There much debate, both in the dive community and outside it, as to whether or not we should eat seafood. Not because it isn’t good for us — which is debatable given mercury levels in many species of fish — but because our voracious consumption of it so far has been devastating to the oceans. Overfishing and by catch are two of the biggest problems facing the oceans, with many species fished to the point of extinction. Are there any alternatives save for giving up seafood altogether? Can sushi ever be sustainable? Yes, say a growing number of sushi restaurants worldwide, including Danish Sticks ‘n’ Sushi.
Making Sushi Sustainable
About five years ago, Sticks ‘n’ Sushi employed a waiter named Jakob Gaard, who had a strong interest and experience in corporate social responsibility (CSR) and sustainability. After meeting with the head of the chain, Kim Rahbek, he was transferred from the restaurant floor to a management position and given the official title of CSR manager, but with an internal title of “troublemaker.” His role was to challenge the chain and its practices to not always choose the easy path, but to try to do things better.
“I think it says a lot about the founder of the company, and the values it works on, that he very quickly saw the necessity in what I proposed, even if it was obviously easier to just carry on business as usual,” says Gaard. “At that point, there wasn’t much pressure from the market to take the CSR route, so it was entirely an internal decision.”
A Three-Step Program
Today, the company’s CSR strategy is a 3-step program, starting with their internal elements, such as electricity, water consumption and food waste. The second step is creating sustainability on their menus, and the final step is educating their guests to make sustainable choices. The first step has, by and large, been achieved; the restaurant chain and Gaard are now working on changing the fish on the restaurants’ menus. Today, in menus and on the restaurant website, guests are reminded that the oceans are a precious, finite resource.
Picking the fish
As much as possible, Sticks ‘n’ Sushi select fish species that are not in danger of overfishing, and will often chose one sub-species over another for the same reason. They’re currently using suppliers that comply with MSC (Marine Stewardship Council) standards, a sustainability standard for fish caught in the wild, and increasingly also with ASC (Aquaculture Stewardship Council), a similar standard for farmed fish. This is done to ensure that the entire process, from the oceans to the fishing vessels to the restaurant, adheres to sustainability standards. In addition, restaurant management visits suppliers frequently, from Norway to Thailand, to make inspections and ensure that all practices are sound, and that all documentation is present and accounted for.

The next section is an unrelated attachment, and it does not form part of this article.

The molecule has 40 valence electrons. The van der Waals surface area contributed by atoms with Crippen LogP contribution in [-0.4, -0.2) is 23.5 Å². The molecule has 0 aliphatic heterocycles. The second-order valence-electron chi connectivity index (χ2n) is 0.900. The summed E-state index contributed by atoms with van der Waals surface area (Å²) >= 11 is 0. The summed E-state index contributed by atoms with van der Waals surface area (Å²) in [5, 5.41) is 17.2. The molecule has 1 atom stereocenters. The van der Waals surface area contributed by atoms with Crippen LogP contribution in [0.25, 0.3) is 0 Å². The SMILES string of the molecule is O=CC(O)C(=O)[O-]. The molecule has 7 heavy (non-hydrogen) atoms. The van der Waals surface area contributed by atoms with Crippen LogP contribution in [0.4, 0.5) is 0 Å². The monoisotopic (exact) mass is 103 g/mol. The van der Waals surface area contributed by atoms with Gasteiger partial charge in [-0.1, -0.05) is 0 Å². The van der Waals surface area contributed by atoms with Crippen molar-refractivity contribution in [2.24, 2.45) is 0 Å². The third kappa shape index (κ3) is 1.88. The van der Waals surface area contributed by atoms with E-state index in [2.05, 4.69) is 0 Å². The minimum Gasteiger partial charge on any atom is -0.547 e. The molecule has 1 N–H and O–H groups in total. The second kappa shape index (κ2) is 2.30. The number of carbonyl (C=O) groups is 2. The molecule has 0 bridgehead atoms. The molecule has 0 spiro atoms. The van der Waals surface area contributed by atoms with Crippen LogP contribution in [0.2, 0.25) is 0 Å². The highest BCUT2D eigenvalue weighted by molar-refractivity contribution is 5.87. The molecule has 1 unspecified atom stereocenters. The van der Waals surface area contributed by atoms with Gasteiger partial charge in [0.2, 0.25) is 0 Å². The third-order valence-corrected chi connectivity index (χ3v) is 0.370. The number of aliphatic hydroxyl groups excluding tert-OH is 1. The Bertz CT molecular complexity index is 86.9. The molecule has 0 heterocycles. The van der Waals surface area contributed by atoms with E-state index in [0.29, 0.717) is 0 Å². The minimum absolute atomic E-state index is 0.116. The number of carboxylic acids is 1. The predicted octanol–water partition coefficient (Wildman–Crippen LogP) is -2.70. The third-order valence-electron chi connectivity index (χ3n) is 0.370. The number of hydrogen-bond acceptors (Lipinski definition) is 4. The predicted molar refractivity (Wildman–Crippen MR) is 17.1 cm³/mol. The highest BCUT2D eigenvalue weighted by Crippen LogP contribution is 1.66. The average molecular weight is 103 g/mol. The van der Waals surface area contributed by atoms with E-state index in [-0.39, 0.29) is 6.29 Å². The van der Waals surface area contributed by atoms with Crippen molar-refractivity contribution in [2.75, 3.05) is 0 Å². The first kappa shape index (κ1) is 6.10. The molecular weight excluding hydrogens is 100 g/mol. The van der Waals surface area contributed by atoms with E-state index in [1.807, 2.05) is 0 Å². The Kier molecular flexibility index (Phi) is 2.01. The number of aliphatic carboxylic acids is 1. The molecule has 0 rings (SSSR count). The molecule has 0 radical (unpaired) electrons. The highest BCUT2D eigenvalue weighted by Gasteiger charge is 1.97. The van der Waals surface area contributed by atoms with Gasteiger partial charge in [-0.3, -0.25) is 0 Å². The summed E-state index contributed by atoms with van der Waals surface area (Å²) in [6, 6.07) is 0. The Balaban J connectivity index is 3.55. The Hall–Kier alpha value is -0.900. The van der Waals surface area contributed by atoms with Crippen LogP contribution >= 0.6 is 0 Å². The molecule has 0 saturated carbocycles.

“There’s an advantage to size,” says Gaard. “We’re by no means world leaders in sushi, but we’re a fairly large company, with nine restaurants in Copenhagen and two in London. And that gives us some muscle when dealing with suppliers. If one of our suppliers were to lose a single restaurant, because the supplier can’t live up to that restaurant’s demands for sustainability, it’s not that big a loss for them. If they lose a company of our size, it’s a big deal. So when we make demands on how and what they catch, they’re forced to listen.”
One of the most problematic species in all seafood is tuna, which is severely overfished worldwide, despite remaining quite popular with sushi fans.
“Tuna is probably the most popular type of sushi in the markets we’re in, and of course we’d like to change that,” says Gaard. “We’re actually looking into other species that may be able to replace the tuna, not one species to take over for all uses of it, but various species that, between them, might be able to. And until then, we work with our suppliers to make sure we’re using tuna that has as healthy populations as possible.”
The goal is to use only sustainable-certified fish, in particular from sustainably farmed fish, as these reduce pressure on over-fished populations around the world.
An ongoing process
Jakob Gaard is the first to admit that making sushi, or any other product for that matter, sustainable, isn’t easy.
“I think my title of ‘troublemaker’ indicates that very well,” he says. “I’m here to make the restaurant do the hard thing, because it is the right thing. But it doesn’t happen overnight. It’s a process, and not one we claim to be done with. There’s still much to do. And we’re not the only ones, so it’s growing. In the U.S., there’s a chain based in the Pacific Northwest called Bamboo Sushi that I like, they do a lot of good work, too.”
But by shifting around menu items and asking guests to reconsider their choices, isn’t there a risk that some will flee to a perhaps less evangelizing, competing restaurant?
“Maybe,” Gaard says, “but I believe that it may also attract new guests. Ultimately, I think that we, and the seafood industry as a whole, has more to gain than to lose from focusing on sustainability.”
If you do eat seafood and you want to make your seafood choices more sustainable, use one of the guides for sustainable seafood available at WWF or the Monterey Bay Aquarium and look for MSC or ASC collaborations whenever possible.